Twin-to-Twin Transfusion Syndrome Diagnosis  

If a doctor suspects Twin-to-Twin Transfusion Syndrome based on the results of a routine prenatal ultrasound, a maternal-fetal medicine specialist can confirm the diagnosis by conducting more detailed testing to measure amniotic fluid volume, bladder filling and blood flow in the recipient and donor twins. When there is a rapid increase of amniotic fluid volume, the uterine cavity also expands at an accelerated pace, placing the mother at risk for preterm labour and shortening of the cervix. This may lead to preterm labour or preterm rupture of membranes followed by delivery. For this reason, maternal assessment of the cervical length and uterine activity is essential in all women presenting with suspected TTTS. An important factor in determining the prognosis of TTTS is the state of cardiovascular dysfunction in the twins. This is why a diagnosis of TTTS will include a detailed examination of the fetal heart (fetal echocardiography) in both the recipient and donor. 

Quintero staging system 

Doctors can assess the severity of each case of TTTS using the Quintero staging system. Quintero stages I and II represent progressive stages of blood volume imbalance, while stages III and IV indicate progressive stages of cardiovascular dysfunction. Stage V refers to the death of one or both twins. Quintero staging is important because it provides a standardized prenatal estimate on disease severity and the likelihood the condition will worsen. 


What are the treatment options for TTTS? 

Expectant management or observation 

Expectant management involves monitoring the pregnancy by regular ultrasound scans but without any specific treatment. Expectant management is usually recommended for Stage one TTTS, as in some cases it will remain stable or resolve without treatment.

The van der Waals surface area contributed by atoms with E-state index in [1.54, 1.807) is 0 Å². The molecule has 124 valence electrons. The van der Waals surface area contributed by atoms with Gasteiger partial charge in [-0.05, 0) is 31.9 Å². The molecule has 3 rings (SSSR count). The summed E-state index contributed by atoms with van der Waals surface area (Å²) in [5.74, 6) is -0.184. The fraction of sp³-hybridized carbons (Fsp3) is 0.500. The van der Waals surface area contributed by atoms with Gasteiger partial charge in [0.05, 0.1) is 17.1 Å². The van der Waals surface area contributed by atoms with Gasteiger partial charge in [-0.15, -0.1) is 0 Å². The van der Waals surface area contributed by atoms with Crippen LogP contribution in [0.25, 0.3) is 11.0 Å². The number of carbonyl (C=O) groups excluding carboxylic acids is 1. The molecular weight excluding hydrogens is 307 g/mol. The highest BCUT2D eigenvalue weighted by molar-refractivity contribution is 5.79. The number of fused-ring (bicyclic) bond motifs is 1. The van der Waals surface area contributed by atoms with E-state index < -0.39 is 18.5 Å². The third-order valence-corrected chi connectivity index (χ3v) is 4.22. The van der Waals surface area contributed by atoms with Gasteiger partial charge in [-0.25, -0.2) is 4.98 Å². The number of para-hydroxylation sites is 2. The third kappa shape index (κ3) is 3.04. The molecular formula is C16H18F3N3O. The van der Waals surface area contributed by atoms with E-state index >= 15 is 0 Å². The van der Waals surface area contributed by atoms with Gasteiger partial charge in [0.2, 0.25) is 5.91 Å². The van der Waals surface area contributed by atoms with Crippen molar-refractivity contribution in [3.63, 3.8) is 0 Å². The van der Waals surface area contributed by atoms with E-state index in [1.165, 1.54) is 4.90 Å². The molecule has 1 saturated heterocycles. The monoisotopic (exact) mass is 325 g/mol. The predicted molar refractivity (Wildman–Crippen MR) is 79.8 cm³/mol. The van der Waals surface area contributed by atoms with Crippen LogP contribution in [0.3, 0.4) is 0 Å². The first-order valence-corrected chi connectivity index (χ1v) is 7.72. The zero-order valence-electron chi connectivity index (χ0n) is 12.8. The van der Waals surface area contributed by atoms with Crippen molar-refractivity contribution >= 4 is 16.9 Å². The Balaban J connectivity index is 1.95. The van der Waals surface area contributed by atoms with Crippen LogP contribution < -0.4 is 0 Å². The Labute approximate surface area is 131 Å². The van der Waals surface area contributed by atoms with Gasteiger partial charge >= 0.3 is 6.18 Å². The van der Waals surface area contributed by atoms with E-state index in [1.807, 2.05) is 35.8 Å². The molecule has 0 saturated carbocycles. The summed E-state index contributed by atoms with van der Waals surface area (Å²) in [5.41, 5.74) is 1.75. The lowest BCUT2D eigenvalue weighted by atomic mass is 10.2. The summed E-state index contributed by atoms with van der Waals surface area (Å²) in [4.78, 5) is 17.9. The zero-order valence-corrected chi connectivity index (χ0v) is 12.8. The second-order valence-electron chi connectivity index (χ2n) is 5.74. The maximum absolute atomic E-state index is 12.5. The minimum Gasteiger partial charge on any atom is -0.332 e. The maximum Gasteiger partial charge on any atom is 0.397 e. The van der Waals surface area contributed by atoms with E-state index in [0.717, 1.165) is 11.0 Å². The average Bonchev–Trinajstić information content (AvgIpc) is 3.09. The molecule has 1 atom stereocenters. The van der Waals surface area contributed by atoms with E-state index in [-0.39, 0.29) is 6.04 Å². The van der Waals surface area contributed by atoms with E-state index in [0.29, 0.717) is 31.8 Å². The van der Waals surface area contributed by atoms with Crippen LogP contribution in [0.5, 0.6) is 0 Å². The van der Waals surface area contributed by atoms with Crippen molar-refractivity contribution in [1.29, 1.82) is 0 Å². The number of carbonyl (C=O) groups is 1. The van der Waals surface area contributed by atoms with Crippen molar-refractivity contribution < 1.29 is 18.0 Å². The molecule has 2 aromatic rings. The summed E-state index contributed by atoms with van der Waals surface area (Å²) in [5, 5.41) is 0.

Fetal Laser Surgery 

Fetal laser surgery is the primary mode of treatment for TTTS. This procedure involves passing a small camera (called a fetoscope) into the amniotic sac of the recipient twin. A laser fibre is then used to block the connecting vessels on the surface of the placenta and stop the flow of blood from one twin to the other. Fetal laser surgery is performed in an operating theatre under local anaesthetic and sedation. An overnight hospital stay is required after this surgery. The main advantage of laser therapy over repeated amnioreduction is that it treats the underlying cause of TTTS, and usually requires only one intervention. It also means that the co-twin is better protected if one twin passes away. 

Amnioreduction (amniodrainage or amniocentesis) 

Amnioreduction is also called amniodrainage or amniocentesis. It is an ultrasound guided procedure that removes amniotic fluid from around the recipient twin with the aim to reduce the risk of the waters breaking and/or early birth. A needle is inserted into the amniotic sac of the recipient twin and one to four litres of amniotic fluid may be removed. An amnioreduction may need to be repeated on more than one occasion during the pregnancy as the fluid can return within a week or two. There is a small risk of the waters breaking and/or early delivery associated with the procedure. Talk to your Doctor for the latest statistics on this procedure. 

Useful links 

Australian Multiple Birth Association's%20TTTS%20support%20contact%20can, 

The Twin to Twin Transfusion Syndrome Foundation  

Maters Mother Hospital 

Preterm Infants Parents Association